DWS has suffered near-record exchange traded fund outflows this year, even as the European industry as a whole attracted net inflows of almost €60bn.
Xtrackers, DWS’s ETF business, had net outflows of €4.8bn between January and the end of October, according to Morningstar data. European ETFs overall had net inflows totalling €58.9bn over the same period.
ETF providers are on course to have their lowest combined level of subscriptions in Europe since 2018, with DWS being the main drag on the sector.
DWS attributed its relatively poor sales to “timing”, saying the firm’s clients had started to reduce their allocations to equities in the first half of 2022, ahead of other ETF providers’ clients.
DWS said: “[Outflows were driven by] well-known global issues financial markets are facing”.
“This risk-off movement became a topic for the ETF industry as a whole later on. The difference in timing is the main reason [for] the different flow patterns between Xtrackers ETFs and others.”
The German asset manager’s ETF business has only twice experienced net outflows over a calendar year, Morningstar data suggest. The firm had net outflows of €4.9bn in 2016 and €4.4bn in 2013.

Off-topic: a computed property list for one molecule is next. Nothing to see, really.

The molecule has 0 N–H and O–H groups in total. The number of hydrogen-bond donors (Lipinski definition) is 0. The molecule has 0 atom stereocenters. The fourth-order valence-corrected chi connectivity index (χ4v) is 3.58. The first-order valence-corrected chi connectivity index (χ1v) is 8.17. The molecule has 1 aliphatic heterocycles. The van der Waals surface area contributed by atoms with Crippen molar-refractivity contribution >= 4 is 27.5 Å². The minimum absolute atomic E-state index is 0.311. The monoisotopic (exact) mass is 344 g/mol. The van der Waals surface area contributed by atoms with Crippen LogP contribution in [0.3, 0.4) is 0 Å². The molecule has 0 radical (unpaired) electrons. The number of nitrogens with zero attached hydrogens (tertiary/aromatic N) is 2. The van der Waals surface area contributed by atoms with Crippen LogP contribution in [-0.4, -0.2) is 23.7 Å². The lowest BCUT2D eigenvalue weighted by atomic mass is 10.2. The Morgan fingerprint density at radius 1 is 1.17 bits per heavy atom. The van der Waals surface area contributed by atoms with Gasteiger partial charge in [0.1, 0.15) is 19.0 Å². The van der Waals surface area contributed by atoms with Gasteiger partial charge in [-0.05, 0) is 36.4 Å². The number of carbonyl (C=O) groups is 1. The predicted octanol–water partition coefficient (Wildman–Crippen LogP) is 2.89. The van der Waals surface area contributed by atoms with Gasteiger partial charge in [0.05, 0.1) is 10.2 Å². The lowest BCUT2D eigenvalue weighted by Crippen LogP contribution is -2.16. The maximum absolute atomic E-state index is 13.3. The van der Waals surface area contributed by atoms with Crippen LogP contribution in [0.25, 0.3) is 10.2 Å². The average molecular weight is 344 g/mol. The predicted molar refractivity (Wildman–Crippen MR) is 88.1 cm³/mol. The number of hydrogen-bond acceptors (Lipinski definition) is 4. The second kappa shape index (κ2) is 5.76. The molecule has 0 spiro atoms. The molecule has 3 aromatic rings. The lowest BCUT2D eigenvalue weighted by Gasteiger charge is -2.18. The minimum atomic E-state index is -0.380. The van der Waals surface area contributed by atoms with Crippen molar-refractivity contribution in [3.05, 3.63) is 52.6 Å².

Jose Garcia-Zarate, associate director of passive strategies at Morningstar, agreed that 2022 was “not proving a great year in flow terms for most ETF providers”.
However, Garcia-Zarate was not convinced by the argument that the disparity in flows between DWS and other firms was “down to unfortunate timing”.
He said that while it was difficult to “pinpoint” a specific cause, accusations of greenwashing levelled against DWS, albeit for its actively managed funds, “may have put off some investors from investing in DWS funds irrespective of management style”.
The former chief executive of DWS Group resigned in June after the company’s offices were raided by police following accusations of greenwashing, which it denies.
Garcia-Zarate added that DWS had experienced outflows from its mainstream equity ETFs and inflows into its environmental, social and governance products, “though not in equal measure”.
“But this pattern is something we have seen in other providers too this year,” he said.
Many of Xtrackers’ largest peers have had net inflows to their European ETFs so far this year.
BlackRock’s iShares is the best-selling firm, with inflows of €32.9bn, ahead of Vanguard with €9.1bn and Invesco with €6.4bn.
UBS and WisdomTree are among Europe’s 10 largest firms that have suffered redemptions, with net outflows of €1.5bn and €3.5bn respectively.
Meanwhile, strong inflows to some smaller ETF providers have boosted their growth this year.
ETF assets for JPMorgan Asset Management and Franklin Templeton have grown by almost 40 per cent each, while HanETF has grown by 20 per cent.
Michael O’Riordan, founding partner of Blackwater Search and Advisory, said that for firms the size of JPMorgan and Franklin he “would expect nothing else” than healthy growth.
“Both firms have really invested in their ETF business — and sooner or later that is going to pay off,” O’Riordan said.
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